By Tracy Dingmann
I have written before about what I and many other old-school newspaper journalists think is the troubling coziness between the Albuquerque Journal and the Greater Albuquerque Chamber of Commerce.
That’s because it bothers me to see the paper enter into any kind of relationship that looks like it might give it a reason to favor one business or group of businesses over the other.
But plenty of Journal watchers, even ones who I think who should know better, have told me they just don’t see a problem with it.
Well, something happened the other day that I think starkly illustrates what can go wrong when newspapers get too cozy with their advertisers.
Veteran Hartford Courant consumer columnist George Gombossy made national news in August when he chose to leave the paper after his bosses told him to “be nice” to a prominent advertiser and refused to run a column that was critical of another prominent advertiser.
Gombassy had worked for 40 years at the paper, writing columns online and in the paper on behalf of Connecticut consumers who read the Courant.
In July, the paper got new management and Gombassy began to receive pressure from his bosses to ease up on his criticisms of local businesses. Specifically, Gombassy was given a list of the paper’s major advertisers and told that he needed to notify his bosses before he wrote anything about them. He was also told to pay a visit to a local plumbing company that had complained about his coverage, and was told to “be nice” to them.
On Aug. 2, Gombassy submitted a column about the fact that the Connecticut Attorney General’s was currently investigating the mattress chain Sleepy’s after receiving a number of serious complaints from Connecticut residents. The company, which is the largest mattress chain in the U.S., maintains 74 stores in Connecticut and is a major advertiser at the Courant.
According to Gombassy, the editors held the column without explanation. The next day, Gombassy was called into his editor’s office and told his position was being eliminated. He was told he could take another similar position at half the pay. Gombassy says he was ultimately asked to leave the paper and worked his last day on Aug. 14.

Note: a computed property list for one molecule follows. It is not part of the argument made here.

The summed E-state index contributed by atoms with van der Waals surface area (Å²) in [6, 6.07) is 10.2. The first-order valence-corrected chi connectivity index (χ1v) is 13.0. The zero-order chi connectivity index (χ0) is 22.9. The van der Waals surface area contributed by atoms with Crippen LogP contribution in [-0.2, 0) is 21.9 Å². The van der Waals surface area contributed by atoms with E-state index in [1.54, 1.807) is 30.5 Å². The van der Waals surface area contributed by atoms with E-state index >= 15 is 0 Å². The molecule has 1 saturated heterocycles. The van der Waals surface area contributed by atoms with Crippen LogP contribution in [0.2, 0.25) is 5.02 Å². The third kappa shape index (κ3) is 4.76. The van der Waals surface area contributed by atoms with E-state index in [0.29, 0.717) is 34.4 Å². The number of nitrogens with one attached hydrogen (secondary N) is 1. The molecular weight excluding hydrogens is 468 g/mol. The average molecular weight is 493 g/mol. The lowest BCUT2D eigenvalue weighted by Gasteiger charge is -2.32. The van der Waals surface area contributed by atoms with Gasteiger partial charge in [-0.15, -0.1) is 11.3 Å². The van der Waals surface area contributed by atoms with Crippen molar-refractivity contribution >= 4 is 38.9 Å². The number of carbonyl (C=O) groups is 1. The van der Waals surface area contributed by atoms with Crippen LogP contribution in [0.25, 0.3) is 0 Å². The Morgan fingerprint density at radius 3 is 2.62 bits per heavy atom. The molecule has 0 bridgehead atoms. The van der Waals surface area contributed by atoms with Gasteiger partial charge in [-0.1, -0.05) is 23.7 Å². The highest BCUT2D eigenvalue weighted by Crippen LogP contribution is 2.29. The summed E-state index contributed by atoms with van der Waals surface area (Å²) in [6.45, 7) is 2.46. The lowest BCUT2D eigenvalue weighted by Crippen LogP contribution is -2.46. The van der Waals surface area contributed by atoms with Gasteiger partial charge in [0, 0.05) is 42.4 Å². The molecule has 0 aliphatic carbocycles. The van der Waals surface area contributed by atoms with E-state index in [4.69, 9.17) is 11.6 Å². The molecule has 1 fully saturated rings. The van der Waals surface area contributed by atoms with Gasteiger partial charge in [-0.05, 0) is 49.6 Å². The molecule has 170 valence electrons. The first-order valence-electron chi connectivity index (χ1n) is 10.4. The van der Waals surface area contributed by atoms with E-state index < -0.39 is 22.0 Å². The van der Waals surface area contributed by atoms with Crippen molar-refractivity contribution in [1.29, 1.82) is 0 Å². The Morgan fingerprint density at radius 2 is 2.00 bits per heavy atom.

But consumers in Connecticut got to read the Sleepy’s column anyway. A frustrated Gombassy ultimately ran it on his new national consumer blog.
You can read the piece, which detailed a troubling trail of complaints, including horrifying allegations of old mattresses being sold as brand new and, in at least one case, a mattress sold that was infested with bedbugs, here.
Yesterday Gombassy announced that he is now suing his former paper under Connnecticut’s Free Speech statute, which protects workers from being fired or punished for exercising their First Amendment rights in the workplace.
From yesterday’s ctnewsjunkie.com story:
“While the statute has been used by other workers who were punished for speaking out in the workplace, this is the first time a journalist has used it in Connecticut to contest his firing for acting on behalf of the public to protect the consumer,” he (Gombossy’s attorney) said.
“Our suit, if successful, should result in less pressure on journalists to commit unethical acts on behalf of advertisers as media publishers will know that it will be at their peril,” Gombossy said in a brief statement.
So, I’m wondering…. If you lived in Connecticut and read the Hartford Courant, wouldn’t you appreciate knowing whether the store you bought your mattress from had a bedbug problem? Or sold old mattresses as new?
I think you would.
But the Hartford Courant allegedly didn’t want you to read bad things about its advertisers – not in its pages or on its blogs. So, according to Gombassy, they blocked the story and let Gombassy go.
I am not saying anything like that has happened or is happening at the Albuquerque Journal.
But the Gombossy saga provides a good example of how readers who have been led to expect nothing but objectivity and straight talk can be done wrong when any newspaper gets too cozy with the people who pay the bills.